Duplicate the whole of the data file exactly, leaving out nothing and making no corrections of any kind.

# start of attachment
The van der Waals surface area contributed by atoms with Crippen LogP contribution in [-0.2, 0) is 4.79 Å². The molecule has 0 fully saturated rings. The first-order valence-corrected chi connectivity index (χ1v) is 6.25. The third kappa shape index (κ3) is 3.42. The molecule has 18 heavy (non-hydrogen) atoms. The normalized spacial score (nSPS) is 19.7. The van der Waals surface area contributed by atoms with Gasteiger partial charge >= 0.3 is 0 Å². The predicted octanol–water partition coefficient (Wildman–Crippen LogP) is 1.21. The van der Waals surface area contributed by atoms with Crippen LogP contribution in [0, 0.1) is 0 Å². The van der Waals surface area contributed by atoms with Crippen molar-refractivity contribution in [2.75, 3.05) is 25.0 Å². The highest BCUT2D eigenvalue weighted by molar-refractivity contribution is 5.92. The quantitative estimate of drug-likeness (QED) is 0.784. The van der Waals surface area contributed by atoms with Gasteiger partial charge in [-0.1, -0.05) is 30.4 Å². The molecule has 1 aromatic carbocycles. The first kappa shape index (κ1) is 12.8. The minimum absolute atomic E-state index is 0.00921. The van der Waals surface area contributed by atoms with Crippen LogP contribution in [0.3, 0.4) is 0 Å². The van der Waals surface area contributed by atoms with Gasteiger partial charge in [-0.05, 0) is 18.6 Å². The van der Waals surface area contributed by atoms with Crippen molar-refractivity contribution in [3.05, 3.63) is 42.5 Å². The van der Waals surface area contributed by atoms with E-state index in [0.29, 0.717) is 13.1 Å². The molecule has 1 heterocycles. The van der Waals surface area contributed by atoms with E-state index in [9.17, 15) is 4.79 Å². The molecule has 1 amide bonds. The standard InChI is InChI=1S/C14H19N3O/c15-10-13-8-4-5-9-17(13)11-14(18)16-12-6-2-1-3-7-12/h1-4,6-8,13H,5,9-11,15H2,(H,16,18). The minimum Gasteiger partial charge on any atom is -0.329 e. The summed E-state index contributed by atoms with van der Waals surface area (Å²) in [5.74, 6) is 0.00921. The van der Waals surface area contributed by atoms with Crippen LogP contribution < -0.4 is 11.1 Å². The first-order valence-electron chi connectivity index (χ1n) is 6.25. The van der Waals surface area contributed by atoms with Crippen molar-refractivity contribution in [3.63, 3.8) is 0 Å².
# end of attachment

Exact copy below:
The van der Waals surface area contributed by atoms with Crippen LogP contribution in [-0.2, 0) is 4.79 Å². The molecule has 0 fully saturated rings. The first-order valence-corrected chi connectivity index (χ1v) is 6.25. The third kappa shape index (κ3) is 3.42. The molecule has 18 heavy (non-hydrogen) atoms. The normalized spacial score (nSPS) is 19.7. The van der Waals surface area contributed by atoms with Gasteiger partial charge >= 0.3 is 0 Å². The predicted octanol–water partition coefficient (Wildman–Crippen LogP) is 1.21. The van der Waals surface area contributed by atoms with Crippen LogP contribution in [0, 0.1) is 0 Å². The van der Waals surface area contributed by atoms with Crippen molar-refractivity contribution in [2.75, 3.05) is 25.0 Å². The highest BCUT2D eigenvalue weighted by molar-refractivity contribution is 5.92. The quantitative estimate of drug-likeness (QED) is 0.784. The van der Waals surface area contributed by atoms with Gasteiger partial charge in [-0.1, -0.05) is 30.4 Å². The molecule has 1 aromatic carbocycles. The first kappa shape index (κ1) is 12.8. The minimum absolute atomic E-state index is 0.00921. The van der Waals surface area contributed by atoms with Crippen LogP contribution in [0.3, 0.4) is 0 Å². The van der Waals surface area contributed by atoms with Gasteiger partial charge in [-0.05, 0) is 18.6 Å². The van der Waals surface area contributed by atoms with Crippen molar-refractivity contribution in [3.05, 3.63) is 42.5 Å². The van der Waals surface area contributed by atoms with E-state index in [0.29, 0.717) is 13.1 Å². The molecule has 1 heterocycles. The van der Waals surface area contributed by atoms with E-state index in [9.17, 15) is 4.79 Å². The molecule has 1 amide bonds. The standard InChI is InChI=1S/C14H19N3O/c15-10-13-8-4-5-9-17(13)11-14(18)16-12-6-2-1-3-7-12/h1-4,6-8,13H,5,9-11,15H2,(H,16,18). The minimum Gasteiger partial charge on any atom is -0.329 e. The summed E-state index contributed by atoms with van der Waals surface area (Å²) in [5.74, 6) is 0.00921. The van der Waals surface area contributed by atoms with Crippen LogP contribution < -0.4 is 11.1 Å². The first-order valence-electron chi connectivity index (χ1n) is 6.25. The van der Waals surface area contributed by atoms with Crippen molar-refractivity contribution in [3.63, 3.8) is 0 Å².